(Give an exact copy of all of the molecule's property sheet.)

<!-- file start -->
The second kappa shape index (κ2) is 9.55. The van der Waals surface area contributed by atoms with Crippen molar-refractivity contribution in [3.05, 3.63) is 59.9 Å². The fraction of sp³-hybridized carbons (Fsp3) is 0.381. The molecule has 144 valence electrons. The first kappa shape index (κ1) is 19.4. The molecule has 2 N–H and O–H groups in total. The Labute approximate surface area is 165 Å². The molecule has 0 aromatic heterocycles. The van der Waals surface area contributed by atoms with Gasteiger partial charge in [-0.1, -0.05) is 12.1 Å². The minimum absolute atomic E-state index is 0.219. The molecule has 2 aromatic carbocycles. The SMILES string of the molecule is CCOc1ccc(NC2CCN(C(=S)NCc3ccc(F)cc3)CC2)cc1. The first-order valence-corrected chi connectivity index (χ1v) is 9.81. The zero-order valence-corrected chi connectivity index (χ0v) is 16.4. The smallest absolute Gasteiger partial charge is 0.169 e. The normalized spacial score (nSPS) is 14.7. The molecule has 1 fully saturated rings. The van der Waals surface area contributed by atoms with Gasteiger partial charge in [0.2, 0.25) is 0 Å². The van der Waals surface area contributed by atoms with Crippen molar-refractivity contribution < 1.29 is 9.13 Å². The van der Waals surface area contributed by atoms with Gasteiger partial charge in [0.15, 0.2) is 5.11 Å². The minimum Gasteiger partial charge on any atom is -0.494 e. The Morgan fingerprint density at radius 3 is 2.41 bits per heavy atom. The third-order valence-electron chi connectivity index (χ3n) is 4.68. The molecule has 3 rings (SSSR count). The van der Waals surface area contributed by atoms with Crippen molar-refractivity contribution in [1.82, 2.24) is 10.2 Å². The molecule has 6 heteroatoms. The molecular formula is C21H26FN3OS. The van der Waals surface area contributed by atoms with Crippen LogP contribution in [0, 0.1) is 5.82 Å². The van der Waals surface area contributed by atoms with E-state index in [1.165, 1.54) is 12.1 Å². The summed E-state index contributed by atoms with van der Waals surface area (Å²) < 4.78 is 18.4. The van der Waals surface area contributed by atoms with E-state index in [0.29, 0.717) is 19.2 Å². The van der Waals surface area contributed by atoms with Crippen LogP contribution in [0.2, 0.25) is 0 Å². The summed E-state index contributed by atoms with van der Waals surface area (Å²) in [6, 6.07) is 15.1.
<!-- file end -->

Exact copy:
The second kappa shape index (κ2) is 9.55. The van der Waals surface area contributed by atoms with Crippen molar-refractivity contribution in [3.05, 3.63) is 59.9 Å². The fraction of sp³-hybridized carbons (Fsp3) is 0.381. The molecule has 144 valence electrons. The first kappa shape index (κ1) is 19.4. The molecule has 2 N–H and O–H groups in total. The Labute approximate surface area is 165 Å². The molecule has 0 aromatic heterocycles. The van der Waals surface area contributed by atoms with Gasteiger partial charge in [-0.1, -0.05) is 12.1 Å². The minimum absolute atomic E-state index is 0.219. The molecule has 2 aromatic carbocycles. The SMILES string of the molecule is CCOc1ccc(NC2CCN(C(=S)NCc3ccc(F)cc3)CC2)cc1. The first-order valence-corrected chi connectivity index (χ1v) is 9.81. The zero-order valence-corrected chi connectivity index (χ0v) is 16.4. The smallest absolute Gasteiger partial charge is 0.169 e. The normalized spacial score (nSPS) is 14.7. The molecule has 1 fully saturated rings. The van der Waals surface area contributed by atoms with Gasteiger partial charge in [0.2, 0.25) is 0 Å². The van der Waals surface area contributed by atoms with Crippen molar-refractivity contribution < 1.29 is 9.13 Å². The van der Waals surface area contributed by atoms with Gasteiger partial charge in [0.15, 0.2) is 5.11 Å². The minimum Gasteiger partial charge on any atom is -0.494 e. The Morgan fingerprint density at radius 3 is 2.41 bits per heavy atom. The third-order valence-electron chi connectivity index (χ3n) is 4.68. The molecule has 3 rings (SSSR count). The van der Waals surface area contributed by atoms with Crippen molar-refractivity contribution in [1.82, 2.24) is 10.2 Å². The molecule has 6 heteroatoms. The molecular formula is C21H26FN3OS. The van der Waals surface area contributed by atoms with Crippen LogP contribution in [0, 0.1) is 5.82 Å². The van der Waals surface area contributed by atoms with E-state index in [1.165, 1.54) is 12.1 Å². The summed E-state index contributed by atoms with van der Waals surface area (Å²) < 4.78 is 18.4. The van der Waals surface area contributed by atoms with E-state index in [0.29, 0.717) is 19.2 Å². The van der Waals surface area contributed by atoms with Crippen LogP contribution in [0.2, 0.25) is 0 Å². The summed E-state index contributed by atoms with van der Waals surface area (Å²) in [6, 6.07) is 15.1.